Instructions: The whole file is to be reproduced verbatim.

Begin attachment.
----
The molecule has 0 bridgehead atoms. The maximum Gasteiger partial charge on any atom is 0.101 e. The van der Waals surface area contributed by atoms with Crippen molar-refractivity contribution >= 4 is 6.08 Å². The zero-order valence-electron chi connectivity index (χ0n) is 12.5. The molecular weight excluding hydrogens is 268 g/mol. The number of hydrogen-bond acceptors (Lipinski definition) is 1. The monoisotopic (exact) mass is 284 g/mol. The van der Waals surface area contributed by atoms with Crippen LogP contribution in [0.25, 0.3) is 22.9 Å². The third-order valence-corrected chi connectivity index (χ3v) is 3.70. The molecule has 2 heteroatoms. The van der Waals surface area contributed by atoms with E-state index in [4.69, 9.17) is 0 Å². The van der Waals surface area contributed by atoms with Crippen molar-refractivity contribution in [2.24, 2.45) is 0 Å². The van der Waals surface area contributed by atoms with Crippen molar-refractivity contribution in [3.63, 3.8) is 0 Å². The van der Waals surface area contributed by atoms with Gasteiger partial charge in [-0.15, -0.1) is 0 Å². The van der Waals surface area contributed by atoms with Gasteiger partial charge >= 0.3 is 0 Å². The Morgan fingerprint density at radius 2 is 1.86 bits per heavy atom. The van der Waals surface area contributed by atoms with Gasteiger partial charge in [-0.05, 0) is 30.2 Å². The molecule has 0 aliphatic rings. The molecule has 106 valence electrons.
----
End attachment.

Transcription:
The molecule has 0 bridgehead atoms. The maximum Gasteiger partial charge on any atom is 0.101 e. The van der Waals surface area contributed by atoms with Crippen molar-refractivity contribution >= 4 is 6.08 Å². The zero-order valence-electron chi connectivity index (χ0n) is 12.5. The molecular weight excluding hydrogens is 268 g/mol. The number of hydrogen-bond acceptors (Lipinski definition) is 1. The monoisotopic (exact) mass is 284 g/mol. The van der Waals surface area contributed by atoms with Crippen LogP contribution in [0.25, 0.3) is 22.9 Å². The third-order valence-corrected chi connectivity index (χ3v) is 3.70. The molecule has 2 heteroatoms. The van der Waals surface area contributed by atoms with E-state index in [4.69, 9.17) is 0 Å². The van der Waals surface area contributed by atoms with Crippen molar-refractivity contribution in [2.24, 2.45) is 0 Å². The van der Waals surface area contributed by atoms with Crippen molar-refractivity contribution in [3.63, 3.8) is 0 Å². The van der Waals surface area contributed by atoms with Gasteiger partial charge in [-0.15, -0.1) is 0 Å². The van der Waals surface area contributed by atoms with Gasteiger partial charge >= 0.3 is 0 Å². The Morgan fingerprint density at radius 2 is 1.86 bits per heavy atom. The van der Waals surface area contributed by atoms with Gasteiger partial charge in [-0.05, 0) is 30.2 Å². The molecule has 0 aliphatic rings. The molecule has 106 valence electrons.